Friday, May 20, 2005

Is the Whole World Completely Insane?

Okay, the question is overstated; I had to get my attention. Also, for any wiseacres who would instantly snip, "Well, you should know, Bleak," I will admit to my share of human foibles, whimsical ways, and charming eccentricities. But we are not talking about those. We are talking about the world outside of my house, which is an expansive and oddly-assembled place; and the people in it, whom I do not understand, and towards whom I yet feel an odd, if distinctly mild, affection.

Admittedly, I live in a peculiar neighborhood. Not Cambridge-peculiar, because most people do not read books, and they have never heard of Noam Chomsky. Not Boston-peculiar, because most people do not own suits or ties, nor would they know what to make of The Wall Street Journal. Before you conclude that this is a Salt-of-the-Earth, America's Heartland sort of neighborhood, please note that we are talking about Massachusetts here, the bluest of blue states, where even the ignorant are Enlightened, so you'd want to remove any lingering Bush stickers from your car before visiting, although American flags are fine. The preferred music is not country-western, but hip-hop (which is now over thirty years old, so it is a highly traditional form of music, believe it or not.) Most afternoons and evenings, those modest earth tremors that so alarm visitors are merely the numbingly banal basslines of rap, amplified by the molecular instabilities they generate in otherwise stable masses (solid and fluid) that they encounter.

To some extent, the neighborhood has remained in the Gestalt of Archie Bunker -- or that of the movie Mystic River, only without the ubiquitous crimelords and child molesters. It is not the neighborhood of Desperate Housewives. Not architecturally, as columns and long driveways with mailboxes at the end would be considered laughable. Not materially, as jeans and tee-shirts generally trump any sort of concession to fashion, and the idea of designer clothing would not readily be understood, except by teens, who are expected to be stupid. Adults dress very 1975-working-class; the hippest of the young dress very 1995-street-punk. Morally, we have nothing in common with Housewives. Although I do not doubt that all sorts of salacious hi-jinx take place behind closed doors, that is where they tend to remain. The implicit dictum seems to be, Thou shalt not covet thy neighbor's wife. The pragmatic basis of this code is, No, no, thou wouldst not want to, not in thy worst nightmares. It seems to work out fairly well. Admittedly, I am not privy, except at one remove, to neighborhood gossip; the major criterion for admission to that underground ham radio guild seems to be belonging (in the biological, not the social, sense) to the female sex. (We don't have "gender issues" here.) Most gossip would seem to center on such gripping topics as, Who is a bitch; Who is hitting the bottle a bit too hard (liquor consumption here is not startling on average, but only because most folks tend to be either teetotalers or enthusiasts, nothing in between); Who is careening towards financial disaster; Whose kids are out of control; Who is moving away; and yawn sorry where were we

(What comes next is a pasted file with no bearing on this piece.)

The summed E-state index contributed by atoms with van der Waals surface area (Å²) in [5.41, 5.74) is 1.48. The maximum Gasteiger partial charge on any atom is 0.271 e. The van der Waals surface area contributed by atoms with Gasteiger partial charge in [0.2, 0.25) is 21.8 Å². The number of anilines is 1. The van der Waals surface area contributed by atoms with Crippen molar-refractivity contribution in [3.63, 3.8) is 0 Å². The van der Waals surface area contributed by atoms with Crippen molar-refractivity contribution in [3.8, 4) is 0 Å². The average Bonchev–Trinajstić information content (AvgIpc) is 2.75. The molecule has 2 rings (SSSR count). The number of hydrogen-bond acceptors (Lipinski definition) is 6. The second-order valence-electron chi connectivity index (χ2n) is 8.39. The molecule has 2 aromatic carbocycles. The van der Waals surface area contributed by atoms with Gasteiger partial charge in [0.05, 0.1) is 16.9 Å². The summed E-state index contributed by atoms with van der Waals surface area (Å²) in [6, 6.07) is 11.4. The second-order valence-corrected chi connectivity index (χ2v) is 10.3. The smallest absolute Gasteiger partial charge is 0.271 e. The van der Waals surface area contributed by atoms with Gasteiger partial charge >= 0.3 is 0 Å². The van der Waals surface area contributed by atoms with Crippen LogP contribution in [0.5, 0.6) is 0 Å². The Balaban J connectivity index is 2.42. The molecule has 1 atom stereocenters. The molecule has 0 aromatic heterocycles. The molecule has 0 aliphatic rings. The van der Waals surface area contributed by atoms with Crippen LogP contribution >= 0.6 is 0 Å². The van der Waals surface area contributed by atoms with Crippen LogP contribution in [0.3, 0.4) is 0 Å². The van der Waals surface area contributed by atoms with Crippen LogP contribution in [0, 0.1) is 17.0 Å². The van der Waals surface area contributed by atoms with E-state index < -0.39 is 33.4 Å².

We are here for the same reasons that most people are here. We bought a house as a stepping stone to the respectable middle class, but when push came to shove, for one reason or another, we decided, The hell with it. Another reason we have is probably unique here: We fled Cambridge counter-culture phoniness. By the time moving comfortably into the plastic, status-crazy, superficial suburban middle-class, with whom I would have felt quite comfortable, was plausible, it had become a demographic anomaly; the suburban middle-class had become plastic, status-crazy, superficial, and counter-culture. Designer coffee, natural foods, trendily bad (as opposed to honestly mediocre) art, mass psychotherapy, and environmental fretfulness were everywhere. We thought of moving to Oklahoma or Kansas, but the news from there was not good. In any event, we enjoyed the comical politics here, and if the cost of admission was high taxes, the ensuing public bedlam was well worth it. Besides, moving sucks.

But this is not why the whole world is completely (plus or minus) insane. It is that the people in this part of it, who would be considered fairly normal by any reasonable standard, and nicely dull too, often strike me as completely insane. These are not celebrities. (Ha.) These are not the overeducated, with a few more abstract ideas in their minds than their brains can safely accomodate. These are not the overanalyzed, ultratherapied, introspective extroverts of the me, Me, ME! generation (again, plus or minus.) These are merely people coping, with varying degrees of adequacy, with the thousand ills that flesh is heir to. (Or "that hair is flesh to," as Escalator Over the Hill fans will be quick to interject. Unhelpfully.)

Now that I've gotten back to my original topic, I find that (much to my utter surprise! so disciplined a writer am I) there's a whole essay waiting to be written, now that the disclaimers, asides, random observations, and bon mots are out of the way. Another whole essay. And I have things to do, odd though it may be for this compulsive cogitator to consider -- let alone actually do something about, which, I have reluctantly concluded, is an essential precursor, and indeed much of the point, of really doing stuff.

Maybe if I insert a "Part I" into the title and resolve to continue later...